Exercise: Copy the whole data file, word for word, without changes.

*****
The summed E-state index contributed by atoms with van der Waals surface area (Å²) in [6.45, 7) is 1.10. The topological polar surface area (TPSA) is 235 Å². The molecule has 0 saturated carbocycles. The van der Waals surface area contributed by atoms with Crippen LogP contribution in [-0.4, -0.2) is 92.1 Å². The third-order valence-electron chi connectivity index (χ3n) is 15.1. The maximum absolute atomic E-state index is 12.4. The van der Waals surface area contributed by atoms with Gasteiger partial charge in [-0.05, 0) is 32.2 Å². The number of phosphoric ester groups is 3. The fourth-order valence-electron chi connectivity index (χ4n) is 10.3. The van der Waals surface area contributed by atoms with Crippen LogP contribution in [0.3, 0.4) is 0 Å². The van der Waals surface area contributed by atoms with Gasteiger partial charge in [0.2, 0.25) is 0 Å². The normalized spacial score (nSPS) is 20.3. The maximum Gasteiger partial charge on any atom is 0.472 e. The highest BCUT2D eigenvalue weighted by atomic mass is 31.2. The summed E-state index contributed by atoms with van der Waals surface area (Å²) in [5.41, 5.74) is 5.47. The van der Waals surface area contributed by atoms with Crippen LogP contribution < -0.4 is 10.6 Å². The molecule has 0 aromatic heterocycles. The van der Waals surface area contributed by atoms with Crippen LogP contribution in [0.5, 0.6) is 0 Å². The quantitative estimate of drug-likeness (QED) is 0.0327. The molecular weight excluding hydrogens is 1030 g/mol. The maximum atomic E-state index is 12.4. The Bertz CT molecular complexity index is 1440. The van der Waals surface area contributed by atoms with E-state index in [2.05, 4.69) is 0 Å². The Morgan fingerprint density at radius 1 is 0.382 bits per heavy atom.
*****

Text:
The summed E-state index contributed by atoms with van der Waals surface area (Å²) in [6.45, 7) is 1.10. The topological polar surface area (TPSA) is 235 Å². The molecule has 0 saturated carbocycles. The van der Waals surface area contributed by atoms with Crippen LogP contribution in [-0.4, -0.2) is 92.1 Å². The third-order valence-electron chi connectivity index (χ3n) is 15.1. The maximum absolute atomic E-state index is 12.4. The van der Waals surface area contributed by atoms with Gasteiger partial charge in [-0.05, 0) is 32.2 Å². The number of phosphoric ester groups is 3. The fourth-order valence-electron chi connectivity index (χ4n) is 10.3. The van der Waals surface area contributed by atoms with Crippen LogP contribution in [0.3, 0.4) is 0 Å². The van der Waals surface area contributed by atoms with Gasteiger partial charge in [0.2, 0.25) is 0 Å². The normalized spacial score (nSPS) is 20.3. The maximum Gasteiger partial charge on any atom is 0.472 e. The highest BCUT2D eigenvalue weighted by atomic mass is 31.2. The summed E-state index contributed by atoms with van der Waals surface area (Å²) in [5.41, 5.74) is 5.47. The van der Waals surface area contributed by atoms with Crippen LogP contribution < -0.4 is 10.6 Å². The molecule has 0 aromatic heterocycles. The van der Waals surface area contributed by atoms with Crippen LogP contribution in [0.5, 0.6) is 0 Å². The quantitative estimate of drug-likeness (QED) is 0.0327. The molecular weight excluding hydrogens is 1030 g/mol. The maximum atomic E-state index is 12.4. The Bertz CT molecular complexity index is 1440. The van der Waals surface area contributed by atoms with E-state index in [2.05, 4.69) is 0 Å². The Morgan fingerprint density at radius 1 is 0.382 bits per heavy atom.